Let me just come out and say it right now: I have zero interest in so-called end times prophecy.
I’ve written before that I don’t believe the rapture will ever happen and my opinion on that hasn’t changed.
So, when I ask if Donald Trump is anti-Christ, I’m not talking about the mythical figure Kirk Cameron battled in Left Behind.
What I mean is, “Is Donald Trump anti-Christ in the truest sense of the word?”
That is to say, is who he is – what he believes, what he stands for, and what he does – antithetical to the life and teaching of Jesus of Nazareth?
Because if it is, then it presents for profound problem for his Christian supporters.
Which is why as more and more self-professed Christians and Christian leaders throw their support behind this man, it’s worth examining how Trump compares to the person these folks (and himself) claim is Lord of their lives, especially when their support is given in the name of Jesus.
To be clear: I’m not looking to nitpick Donald Trump’s every mistake. If any of us compared each moment of our lives to that of Jesus, we’d all fall gravely short on multiple accounts. But given that he’s running for the most powerful office on earth in large part by appealing to his conveniently newfound faith and is finding increasing support from those claiming he exemplifies the Christian faith, it’s worth comparing the hallmarks of Jesus’ life and teaching with that of his newly self-professed disciple; not to determine Trump’s eligibility for the presidency, but rather to see whether or not he is in fact someone Christians can and should support.
So what does the life and teaching of Jesus of Nazareth actually look like when compared to Trump of New York?
Let’s have a look.
Above all, Jesus’ life was defined by humility so radical that though he was in the form of God, he did not regard equality with God as something to be exploited, but emptied himself, taking the form of a slave, being born in human likeness. And being found in human form, he humbled himself and became obedient to the point of death — even death on a cross.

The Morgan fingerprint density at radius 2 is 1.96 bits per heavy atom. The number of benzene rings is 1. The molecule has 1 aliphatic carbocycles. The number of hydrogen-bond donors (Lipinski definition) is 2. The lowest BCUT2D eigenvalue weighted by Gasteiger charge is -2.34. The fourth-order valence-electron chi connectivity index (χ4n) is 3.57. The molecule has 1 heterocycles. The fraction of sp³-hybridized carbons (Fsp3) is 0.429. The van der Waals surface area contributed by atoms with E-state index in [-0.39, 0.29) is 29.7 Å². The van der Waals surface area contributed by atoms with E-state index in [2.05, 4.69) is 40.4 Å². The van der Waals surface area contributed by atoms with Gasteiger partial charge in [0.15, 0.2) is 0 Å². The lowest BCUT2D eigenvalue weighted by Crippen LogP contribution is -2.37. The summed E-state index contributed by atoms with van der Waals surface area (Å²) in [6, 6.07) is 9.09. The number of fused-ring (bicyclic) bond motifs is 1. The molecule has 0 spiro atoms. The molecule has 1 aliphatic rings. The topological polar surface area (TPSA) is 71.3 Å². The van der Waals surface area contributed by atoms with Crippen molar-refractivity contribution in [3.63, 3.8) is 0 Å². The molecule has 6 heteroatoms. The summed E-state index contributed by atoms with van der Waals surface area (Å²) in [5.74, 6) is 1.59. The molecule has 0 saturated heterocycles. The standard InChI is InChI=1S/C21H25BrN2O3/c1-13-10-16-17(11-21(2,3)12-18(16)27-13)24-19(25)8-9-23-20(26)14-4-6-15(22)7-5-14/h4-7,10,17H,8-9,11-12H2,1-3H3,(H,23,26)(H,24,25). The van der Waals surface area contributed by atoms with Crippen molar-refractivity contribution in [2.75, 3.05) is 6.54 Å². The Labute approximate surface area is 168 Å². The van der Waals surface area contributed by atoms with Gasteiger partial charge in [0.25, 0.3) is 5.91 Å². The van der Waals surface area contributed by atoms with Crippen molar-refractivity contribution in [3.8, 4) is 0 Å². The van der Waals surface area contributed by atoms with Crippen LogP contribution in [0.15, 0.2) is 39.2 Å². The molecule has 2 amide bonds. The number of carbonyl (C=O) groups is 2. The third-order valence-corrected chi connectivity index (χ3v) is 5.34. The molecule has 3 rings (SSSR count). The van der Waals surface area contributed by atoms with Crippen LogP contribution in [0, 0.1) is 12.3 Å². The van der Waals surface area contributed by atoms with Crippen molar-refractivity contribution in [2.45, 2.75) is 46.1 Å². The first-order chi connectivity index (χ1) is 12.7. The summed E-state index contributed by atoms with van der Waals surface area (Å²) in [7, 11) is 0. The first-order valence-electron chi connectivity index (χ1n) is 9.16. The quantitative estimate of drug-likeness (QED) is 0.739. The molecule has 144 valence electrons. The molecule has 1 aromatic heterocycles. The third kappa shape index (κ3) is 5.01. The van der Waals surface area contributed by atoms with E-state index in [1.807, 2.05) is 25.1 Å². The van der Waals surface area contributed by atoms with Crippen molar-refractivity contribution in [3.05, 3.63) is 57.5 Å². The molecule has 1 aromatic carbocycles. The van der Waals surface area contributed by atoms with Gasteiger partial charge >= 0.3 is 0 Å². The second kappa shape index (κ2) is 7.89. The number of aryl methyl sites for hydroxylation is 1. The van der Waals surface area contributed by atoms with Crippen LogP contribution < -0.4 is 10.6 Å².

Jesus spoke the Truth.
Despite his claims to the contrary, Donald Trump is a habitual liar.
Jesus was born poor, lived a life of poverty, called the poor blessed, and beckoned his followers to sell everything they own, warning that it’s easier for a camel to pass through the eye of a needle than for a rich person to enter the kingdom of heaven.
Jesus was radically inclusive.
Jesus declared, “You have heard it said ‘an eye for an eye and a tooth for a tooth,’ but I say to you, ‘Do not resist an evildoer. But if anyone strikes you on the right cheek, turn the other also.'”
Jesus called on his followers to love their enemies and pray for those who persecute them.
Donald Trump wants to “bomb the shit out of” his enemies.
Donald Trump wants to build a wall to keep them out.
In a world in which women were treated like second class citizens, Jesus treated them like equals, making them part of his inner circle and entrusting them with the first proclamation of the good news.
Donald Trump seems to find new ways to degrade and disparage women each and every day.
Jesus was merciful.
Donald Trump is unapologetically unrepentant.
As I said in the beginning, all of us have fallen short of many, if not all of these hallmarks of Christlikeness before. What makes these differences significant is not simply that Donald Trump falls short of living like Jesus. What makes these differences significant is the fact that these characteristics define both Trump the man and his platform.
In other words, the discrepancies between the life of Jesus and the life of Trump are not mere mistakes. They are the persona and platform Donald Trump has intentionally cultivated for himself.
Which is why though he is certainly not the anti-Christ, Donald Trump is very much anti-Christ in the truest sense of the word.
This doesn’t make Donald Trump the devil incarnate, but it does or at least should give his Christian supporters reason to pause and reconsider whether or not this is a man they can truly support, especially in the name of Jesus.
Fear and doubt are powerful forces that can that quickly transform us into the sort of people we vowed never to become. They are shaping the ballot in incredible ways this election season and because of this, as Christians, we must be on guard to heed the biblical call to not be afraid while holding fast to our commitment to the particular and peculiar way of life that comes with being a disciple of Jesus.
Of course, we won’t all agree on which candidate we should vote for. When November rolls around, some of us will vote Republican and some of us will vote Democrat and some of us won’t vote at all.
But one thing we should all be able to agree upon is that the actions and ideology of Donald Trump are incompatible if not altogether antithetical to the life and teachings of Jesus of Nazareth.
That we can’t do that, that more and more Christians every day are flocking to Trump’s camp speaks to a disturbing truth: the Church is in much worse shape than most of us realize.
For far too many of us have either forgotten what it looks like to be a follower of Jesus.
Or we simply don’t care.